A North American study sounded the alarm during a spate of repairs to superior labral tear from anterior to posterior (SLAP) lesions that in just 20 years tripled from 3.3% (in Snyder's original study) to 9.4%.[43]

Weber et al. even refer to inappropriate surgical indications sometimes involving serious complications with very unexceptional results.[43] The indication could be justified on a real isolated superior labral tear from anterior to posterior (SLAP) II lesion in a patient aged under 30 years having perfectly healthy biceps, or in cases of a painful spinoglenoid cyst. Youm et al. and then Schroder et al. (on a very large series of 42 patients) showed complete regression of the cysts and, therefore, the painful symptoms by repairing only the labral tears without performing any marsupialization of the cyst that can be dangerous due to its attachment to the suprascapular nerve.[44][45]

Figure 35. Arthroscopic SLAP II repair (right shoulder) using the posterior approach (soft point) and knotless anchors. a) Overview of a SLAP II lesion with posterior extension. b) Palpation of a sulcus > 5mm deep. c) Careful bone sharpening. d) Wire threaded by a ‘shuttle relay’ introduced via the Neviaser approach. e) Drilling the anchor-receiving hole. f) Placing the anchor (knotless) to fix the tear backwards. h) Threading a second wire using Bird Peak pliers, introduced by the anterior approach. h) Final assembly. Reproduced from XX with permission.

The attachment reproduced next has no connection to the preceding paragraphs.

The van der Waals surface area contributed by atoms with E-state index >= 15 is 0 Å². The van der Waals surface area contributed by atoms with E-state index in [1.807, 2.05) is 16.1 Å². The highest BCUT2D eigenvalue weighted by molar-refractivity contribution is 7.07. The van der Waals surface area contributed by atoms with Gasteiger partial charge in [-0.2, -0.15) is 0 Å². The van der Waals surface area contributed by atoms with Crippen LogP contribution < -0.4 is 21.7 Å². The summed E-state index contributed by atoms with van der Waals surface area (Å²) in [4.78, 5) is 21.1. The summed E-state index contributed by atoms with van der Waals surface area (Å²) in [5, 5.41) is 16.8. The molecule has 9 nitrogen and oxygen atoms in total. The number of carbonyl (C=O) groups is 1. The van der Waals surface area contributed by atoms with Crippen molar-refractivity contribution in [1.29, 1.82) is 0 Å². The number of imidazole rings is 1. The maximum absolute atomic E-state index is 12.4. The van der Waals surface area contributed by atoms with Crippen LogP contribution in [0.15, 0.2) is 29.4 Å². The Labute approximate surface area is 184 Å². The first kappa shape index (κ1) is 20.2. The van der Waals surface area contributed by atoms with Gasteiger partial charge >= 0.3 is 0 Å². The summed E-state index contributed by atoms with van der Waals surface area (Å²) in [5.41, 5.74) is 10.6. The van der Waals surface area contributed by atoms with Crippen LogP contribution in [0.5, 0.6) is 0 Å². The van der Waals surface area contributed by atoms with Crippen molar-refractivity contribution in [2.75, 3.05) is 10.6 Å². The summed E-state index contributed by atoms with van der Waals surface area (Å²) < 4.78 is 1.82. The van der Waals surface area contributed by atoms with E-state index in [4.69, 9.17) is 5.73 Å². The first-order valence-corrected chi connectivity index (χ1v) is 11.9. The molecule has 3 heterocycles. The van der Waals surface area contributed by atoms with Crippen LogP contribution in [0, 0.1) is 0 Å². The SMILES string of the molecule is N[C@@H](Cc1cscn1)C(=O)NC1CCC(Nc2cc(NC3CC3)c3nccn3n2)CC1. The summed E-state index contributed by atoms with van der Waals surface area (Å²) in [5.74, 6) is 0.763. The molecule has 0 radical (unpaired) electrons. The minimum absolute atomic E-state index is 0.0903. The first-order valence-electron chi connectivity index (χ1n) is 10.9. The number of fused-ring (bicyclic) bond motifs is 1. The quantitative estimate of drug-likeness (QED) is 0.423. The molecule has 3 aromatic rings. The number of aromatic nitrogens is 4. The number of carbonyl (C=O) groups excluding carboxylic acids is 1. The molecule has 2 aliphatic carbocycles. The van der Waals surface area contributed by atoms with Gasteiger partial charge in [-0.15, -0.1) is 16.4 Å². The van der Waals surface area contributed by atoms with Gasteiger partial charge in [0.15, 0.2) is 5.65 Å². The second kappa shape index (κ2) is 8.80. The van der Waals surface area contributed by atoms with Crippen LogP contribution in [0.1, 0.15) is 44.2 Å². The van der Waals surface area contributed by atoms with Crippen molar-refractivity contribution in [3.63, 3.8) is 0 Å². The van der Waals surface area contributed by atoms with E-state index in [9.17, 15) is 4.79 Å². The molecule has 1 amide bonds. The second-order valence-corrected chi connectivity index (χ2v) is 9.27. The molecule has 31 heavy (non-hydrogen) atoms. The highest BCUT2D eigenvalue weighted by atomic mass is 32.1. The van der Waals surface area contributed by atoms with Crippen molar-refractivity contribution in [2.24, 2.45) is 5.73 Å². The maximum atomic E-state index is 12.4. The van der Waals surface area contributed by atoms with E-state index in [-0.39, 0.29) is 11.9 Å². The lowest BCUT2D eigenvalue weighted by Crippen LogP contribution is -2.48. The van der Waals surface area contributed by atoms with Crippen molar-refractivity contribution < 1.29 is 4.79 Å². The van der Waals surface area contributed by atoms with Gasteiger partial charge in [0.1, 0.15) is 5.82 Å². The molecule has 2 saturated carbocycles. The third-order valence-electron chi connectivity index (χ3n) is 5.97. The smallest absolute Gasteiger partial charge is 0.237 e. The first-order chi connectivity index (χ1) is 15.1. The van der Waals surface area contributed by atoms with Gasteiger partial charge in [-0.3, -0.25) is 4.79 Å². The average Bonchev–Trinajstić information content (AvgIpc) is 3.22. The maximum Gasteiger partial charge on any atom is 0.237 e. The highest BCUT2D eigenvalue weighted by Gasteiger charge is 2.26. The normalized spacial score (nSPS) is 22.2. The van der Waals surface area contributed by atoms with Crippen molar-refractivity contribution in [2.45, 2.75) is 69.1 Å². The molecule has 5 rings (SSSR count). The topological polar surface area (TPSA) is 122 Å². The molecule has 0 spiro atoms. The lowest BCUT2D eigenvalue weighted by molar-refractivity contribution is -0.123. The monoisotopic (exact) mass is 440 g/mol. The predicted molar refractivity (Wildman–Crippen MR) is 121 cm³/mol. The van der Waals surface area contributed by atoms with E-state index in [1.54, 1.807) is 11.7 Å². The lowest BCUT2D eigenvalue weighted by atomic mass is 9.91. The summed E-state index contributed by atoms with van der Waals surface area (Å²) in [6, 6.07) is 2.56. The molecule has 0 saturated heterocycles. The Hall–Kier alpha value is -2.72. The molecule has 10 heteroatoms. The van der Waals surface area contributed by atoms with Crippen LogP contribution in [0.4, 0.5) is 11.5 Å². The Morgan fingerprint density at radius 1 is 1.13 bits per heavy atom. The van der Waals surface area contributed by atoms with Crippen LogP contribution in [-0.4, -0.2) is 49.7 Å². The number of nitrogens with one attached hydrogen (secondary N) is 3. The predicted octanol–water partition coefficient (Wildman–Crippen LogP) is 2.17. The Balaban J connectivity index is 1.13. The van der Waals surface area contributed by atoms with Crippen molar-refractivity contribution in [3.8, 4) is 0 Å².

The beach-chair or supine position, with the arm free and not in traction, allows dynamic tests under arthroscopic control; traction is then optional. The posterior approach (soft point) is lower than usual and slightly lateral, allowing a good view of the posterior labrum. The anterior approach in the rotator interval allows the insertion of a probe to confirm the need for repair. There are three signs required for positive arthroscopic diagnosis of a superior labral tear from anterior to posterior (SLAP) II lesion: a positive peel-back sign during dynamic cocking (the arm is abducted at 90 degrees and externally rotated at 90 degrees), a sublabral sulcus palpation > 5mm deep and a mobile labrobicipital complex. Two secondary instrumental incisions may be performed as required, using a small sleeve (spear guide < 4 mm) that is less traumatic for the rotator cuff and allows threading of anchors. The antero-lateral approach facilitates antero-superior anchoring of the glenoid rim (with an approach angle of 45 degrees) and the posterolateral Wilmington approach (1 cm from the posterolateral acromion angle and 1cm forward) allowing an angle of approach of 45 degrees to the posterosuperior angle of the glenoid.[46]